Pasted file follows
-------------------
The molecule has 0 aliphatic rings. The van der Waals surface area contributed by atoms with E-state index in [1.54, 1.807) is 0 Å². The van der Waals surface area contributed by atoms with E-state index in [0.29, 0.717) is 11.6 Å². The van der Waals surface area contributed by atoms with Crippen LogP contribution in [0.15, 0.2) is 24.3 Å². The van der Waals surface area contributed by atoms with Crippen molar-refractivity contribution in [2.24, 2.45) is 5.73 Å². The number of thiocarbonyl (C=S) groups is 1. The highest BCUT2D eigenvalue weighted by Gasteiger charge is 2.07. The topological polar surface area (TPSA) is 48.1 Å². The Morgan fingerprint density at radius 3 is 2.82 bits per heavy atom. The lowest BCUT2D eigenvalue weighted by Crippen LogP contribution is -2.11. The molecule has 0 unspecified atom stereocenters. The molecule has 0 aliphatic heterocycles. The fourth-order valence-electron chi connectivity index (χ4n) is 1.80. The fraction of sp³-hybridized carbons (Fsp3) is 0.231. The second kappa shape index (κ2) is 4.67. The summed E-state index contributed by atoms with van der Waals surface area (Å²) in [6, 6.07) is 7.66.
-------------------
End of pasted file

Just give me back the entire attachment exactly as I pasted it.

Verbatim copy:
The molecule has 0 aliphatic rings. The van der Waals surface area contributed by atoms with E-state index in [1.54, 1.807) is 0 Å². The van der Waals surface area contributed by atoms with E-state index in [0.29, 0.717) is 11.6 Å². The van der Waals surface area contributed by atoms with Crippen LogP contribution in [0.15, 0.2) is 24.3 Å². The van der Waals surface area contributed by atoms with Crippen molar-refractivity contribution in [2.24, 2.45) is 5.73 Å². The number of thiocarbonyl (C=S) groups is 1. The highest BCUT2D eigenvalue weighted by Gasteiger charge is 2.07. The topological polar surface area (TPSA) is 48.1 Å². The Morgan fingerprint density at radius 3 is 2.82 bits per heavy atom. The lowest BCUT2D eigenvalue weighted by Crippen LogP contribution is -2.11. The molecule has 0 unspecified atom stereocenters. The molecule has 0 aliphatic heterocycles. The fourth-order valence-electron chi connectivity index (χ4n) is 1.80. The fraction of sp³-hybridized carbons (Fsp3) is 0.231. The second kappa shape index (κ2) is 4.67. The summed E-state index contributed by atoms with van der Waals surface area (Å²) in [6, 6.07) is 7.66.